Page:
It was hypothesized that regional myocardial blood flow could be measured using myocardial contrast echocardiography. Accordingly, arterial blood was perfused into the coronary circulation in 16 dogs. In Group 1 dogs (n = 8), blood flow to the cannulated left circumflex artery was controlled with use of a roller pump, whereas in Group 2 dogs (n = 8) blood flow to the left anterior descending coronary artery was controlled by a hydraulic occluder placed around it. Sonicated microbubbles (mean size 4 μm) were used as the contrast agent. In Group 1 dogs the microbubbles were injected subselectively into the left circumflex artery, whereas in Group 2 dogs they were injected selectively into the left main coronary artery and two-dimensional echocardiography images were recorded. Computer-generated time-intensity curves were derived from these images and variables of these curves correlated with transmural blood flow measured with radiolabeled microspheres. A gamma-variate function (y = Ate-∞t best described the curves, and 1/2 (a variable of curve width) correlated well with transmural blood flow at different flow rates in all Group 1 and Group 2 dogs (mean r = 0.81 and 0.97, respectively). Other variables of the curve width also correlated well with myocardial blood flow, but peak intensity had a poor correlation with myocardial blood flow in both groups of dogs (r = 0.39 and r = 0.63, respectively). When data from all dogs were pooled, Group 1 dogs still showed good correlation between variables of curve width and myocardial blood flow (r = 0.81); Group 2 dogs did not (r = 0.45). The difference between the two sets of dogs was related to the site of contrast agent injection. It is concluded that measurement of the transit time of microbubbles through the myocardium with two-dimensional echocardiography accurately reflects regional myocardial blood flow. Although injection of contrast agent selectively into the left main coronary artery only allows measurement of relative flow, it may be feasible to measure absolute flow by injecting contrast agent subselectively into a coronary artery. Myocardial contrast echocardiography may, therefore, offer the unique opportunity of simultaneously assessing regional myocardial perfusion and function in vivo.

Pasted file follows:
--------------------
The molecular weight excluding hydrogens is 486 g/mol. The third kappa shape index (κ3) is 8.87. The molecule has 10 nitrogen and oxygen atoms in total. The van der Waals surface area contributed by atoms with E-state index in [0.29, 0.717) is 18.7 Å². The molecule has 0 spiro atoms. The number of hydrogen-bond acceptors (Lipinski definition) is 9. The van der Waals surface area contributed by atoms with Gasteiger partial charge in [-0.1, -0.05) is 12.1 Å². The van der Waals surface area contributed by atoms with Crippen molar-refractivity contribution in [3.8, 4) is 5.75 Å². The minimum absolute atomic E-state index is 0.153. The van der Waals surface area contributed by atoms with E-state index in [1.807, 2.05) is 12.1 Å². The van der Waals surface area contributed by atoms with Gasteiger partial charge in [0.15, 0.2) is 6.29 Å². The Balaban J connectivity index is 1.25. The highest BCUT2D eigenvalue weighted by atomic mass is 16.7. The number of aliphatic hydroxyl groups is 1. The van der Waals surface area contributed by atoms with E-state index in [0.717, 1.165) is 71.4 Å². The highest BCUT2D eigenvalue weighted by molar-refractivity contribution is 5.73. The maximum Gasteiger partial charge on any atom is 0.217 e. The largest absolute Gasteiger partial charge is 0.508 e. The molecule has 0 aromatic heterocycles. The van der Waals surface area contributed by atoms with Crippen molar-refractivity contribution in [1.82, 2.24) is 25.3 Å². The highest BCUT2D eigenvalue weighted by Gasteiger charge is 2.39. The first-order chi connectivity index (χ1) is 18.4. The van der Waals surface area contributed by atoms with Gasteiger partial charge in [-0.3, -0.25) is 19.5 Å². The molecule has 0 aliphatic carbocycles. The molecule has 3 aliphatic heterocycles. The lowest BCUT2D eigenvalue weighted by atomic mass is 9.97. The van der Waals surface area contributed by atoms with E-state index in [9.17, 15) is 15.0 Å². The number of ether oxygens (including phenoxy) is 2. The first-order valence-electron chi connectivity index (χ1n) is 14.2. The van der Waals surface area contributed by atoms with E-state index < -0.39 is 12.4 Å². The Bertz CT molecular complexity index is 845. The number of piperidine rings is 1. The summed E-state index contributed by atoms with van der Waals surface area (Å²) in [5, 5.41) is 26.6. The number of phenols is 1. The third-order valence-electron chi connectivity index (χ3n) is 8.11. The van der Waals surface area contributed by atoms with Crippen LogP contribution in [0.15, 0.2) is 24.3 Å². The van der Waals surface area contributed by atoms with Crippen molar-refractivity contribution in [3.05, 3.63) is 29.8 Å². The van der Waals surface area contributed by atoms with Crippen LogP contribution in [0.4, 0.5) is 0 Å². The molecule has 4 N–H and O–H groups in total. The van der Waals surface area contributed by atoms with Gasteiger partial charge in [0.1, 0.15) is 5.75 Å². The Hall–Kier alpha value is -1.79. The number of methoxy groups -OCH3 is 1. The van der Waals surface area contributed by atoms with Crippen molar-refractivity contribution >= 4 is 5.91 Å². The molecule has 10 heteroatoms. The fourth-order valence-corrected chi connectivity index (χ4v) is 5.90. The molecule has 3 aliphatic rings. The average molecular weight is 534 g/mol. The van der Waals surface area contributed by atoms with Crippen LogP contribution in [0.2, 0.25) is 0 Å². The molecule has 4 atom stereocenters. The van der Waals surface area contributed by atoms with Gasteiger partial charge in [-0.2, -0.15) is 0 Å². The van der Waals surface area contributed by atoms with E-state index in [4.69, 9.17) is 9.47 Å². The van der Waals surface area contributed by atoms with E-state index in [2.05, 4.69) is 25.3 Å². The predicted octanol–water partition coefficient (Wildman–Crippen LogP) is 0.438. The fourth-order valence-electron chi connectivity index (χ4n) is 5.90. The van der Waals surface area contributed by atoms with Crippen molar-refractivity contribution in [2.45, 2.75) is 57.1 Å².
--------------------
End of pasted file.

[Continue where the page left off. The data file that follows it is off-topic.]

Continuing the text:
ASJC Scopus subject areas
- Cardiology and Cardiovascular Medicine